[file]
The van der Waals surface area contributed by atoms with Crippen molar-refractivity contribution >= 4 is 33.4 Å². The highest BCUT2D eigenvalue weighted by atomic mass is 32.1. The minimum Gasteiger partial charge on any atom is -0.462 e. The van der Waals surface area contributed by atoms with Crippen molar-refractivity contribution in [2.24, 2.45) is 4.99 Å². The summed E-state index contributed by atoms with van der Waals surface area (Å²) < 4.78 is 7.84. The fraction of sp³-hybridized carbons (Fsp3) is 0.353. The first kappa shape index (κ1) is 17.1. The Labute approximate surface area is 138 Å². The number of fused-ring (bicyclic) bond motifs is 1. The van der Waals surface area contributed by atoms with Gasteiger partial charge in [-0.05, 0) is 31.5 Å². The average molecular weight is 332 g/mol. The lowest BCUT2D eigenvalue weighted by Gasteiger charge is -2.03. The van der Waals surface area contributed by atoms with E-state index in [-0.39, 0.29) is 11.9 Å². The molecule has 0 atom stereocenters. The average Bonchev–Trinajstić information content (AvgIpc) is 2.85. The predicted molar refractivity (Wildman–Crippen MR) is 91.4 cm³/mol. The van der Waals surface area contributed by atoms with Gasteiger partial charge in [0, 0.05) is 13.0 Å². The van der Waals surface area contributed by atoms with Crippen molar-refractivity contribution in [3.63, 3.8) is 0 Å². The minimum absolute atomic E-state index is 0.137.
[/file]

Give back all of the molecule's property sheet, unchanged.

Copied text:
The van der Waals surface area contributed by atoms with Crippen molar-refractivity contribution >= 4 is 33.4 Å². The highest BCUT2D eigenvalue weighted by atomic mass is 32.1. The minimum Gasteiger partial charge on any atom is -0.462 e. The van der Waals surface area contributed by atoms with Crippen molar-refractivity contribution in [2.24, 2.45) is 4.99 Å². The summed E-state index contributed by atoms with van der Waals surface area (Å²) < 4.78 is 7.84. The fraction of sp³-hybridized carbons (Fsp3) is 0.353. The first kappa shape index (κ1) is 17.1. The Labute approximate surface area is 138 Å². The number of fused-ring (bicyclic) bond motifs is 1. The van der Waals surface area contributed by atoms with Gasteiger partial charge in [-0.05, 0) is 31.5 Å². The average molecular weight is 332 g/mol. The lowest BCUT2D eigenvalue weighted by Gasteiger charge is -2.03. The van der Waals surface area contributed by atoms with E-state index in [-0.39, 0.29) is 11.9 Å². The molecule has 0 atom stereocenters. The average Bonchev–Trinajstić information content (AvgIpc) is 2.85. The predicted molar refractivity (Wildman–Crippen MR) is 91.4 cm³/mol. The van der Waals surface area contributed by atoms with Gasteiger partial charge in [0, 0.05) is 13.0 Å². The van der Waals surface area contributed by atoms with Crippen molar-refractivity contribution in [3.63, 3.8) is 0 Å². The minimum absolute atomic E-state index is 0.137.